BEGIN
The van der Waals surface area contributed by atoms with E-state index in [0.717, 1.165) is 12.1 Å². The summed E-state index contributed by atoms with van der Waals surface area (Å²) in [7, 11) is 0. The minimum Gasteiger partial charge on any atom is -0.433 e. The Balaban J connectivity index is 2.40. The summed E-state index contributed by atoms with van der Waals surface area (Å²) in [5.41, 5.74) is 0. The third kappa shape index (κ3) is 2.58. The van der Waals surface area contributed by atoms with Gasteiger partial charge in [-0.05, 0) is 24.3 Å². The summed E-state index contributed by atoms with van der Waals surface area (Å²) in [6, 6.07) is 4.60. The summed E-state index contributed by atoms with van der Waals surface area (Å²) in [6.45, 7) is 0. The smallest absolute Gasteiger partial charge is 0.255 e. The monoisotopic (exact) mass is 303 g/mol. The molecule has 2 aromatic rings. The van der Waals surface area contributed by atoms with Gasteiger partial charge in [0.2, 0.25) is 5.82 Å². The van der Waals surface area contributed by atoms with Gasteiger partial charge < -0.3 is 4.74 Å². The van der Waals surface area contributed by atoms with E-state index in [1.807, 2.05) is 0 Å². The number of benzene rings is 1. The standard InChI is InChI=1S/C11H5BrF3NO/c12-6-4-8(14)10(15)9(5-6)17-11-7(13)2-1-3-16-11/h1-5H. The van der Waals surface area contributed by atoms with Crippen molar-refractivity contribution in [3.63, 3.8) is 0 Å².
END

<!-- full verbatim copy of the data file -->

The van der Waals surface area contributed by atoms with E-state index in [0.717, 1.165) is 12.1 Å². The summed E-state index contributed by atoms with van der Waals surface area (Å²) in [7, 11) is 0. The minimum Gasteiger partial charge on any atom is -0.433 e. The Balaban J connectivity index is 2.40. The summed E-state index contributed by atoms with van der Waals surface area (Å²) in [5.41, 5.74) is 0. The third kappa shape index (κ3) is 2.58. The van der Waals surface area contributed by atoms with Gasteiger partial charge in [-0.05, 0) is 24.3 Å². The summed E-state index contributed by atoms with van der Waals surface area (Å²) in [6, 6.07) is 4.60. The summed E-state index contributed by atoms with van der Waals surface area (Å²) in [6.45, 7) is 0. The smallest absolute Gasteiger partial charge is 0.255 e. The monoisotopic (exact) mass is 303 g/mol. The molecule has 2 aromatic rings. The van der Waals surface area contributed by atoms with Gasteiger partial charge in [0.2, 0.25) is 5.82 Å². The van der Waals surface area contributed by atoms with Gasteiger partial charge < -0.3 is 4.74 Å². The van der Waals surface area contributed by atoms with E-state index in [1.807, 2.05) is 0 Å². The number of benzene rings is 1. The standard InChI is InChI=1S/C11H5BrF3NO/c12-6-4-8(14)10(15)9(5-6)17-11-7(13)2-1-3-16-11/h1-5H. The van der Waals surface area contributed by atoms with Crippen molar-refractivity contribution in [3.63, 3.8) is 0 Å².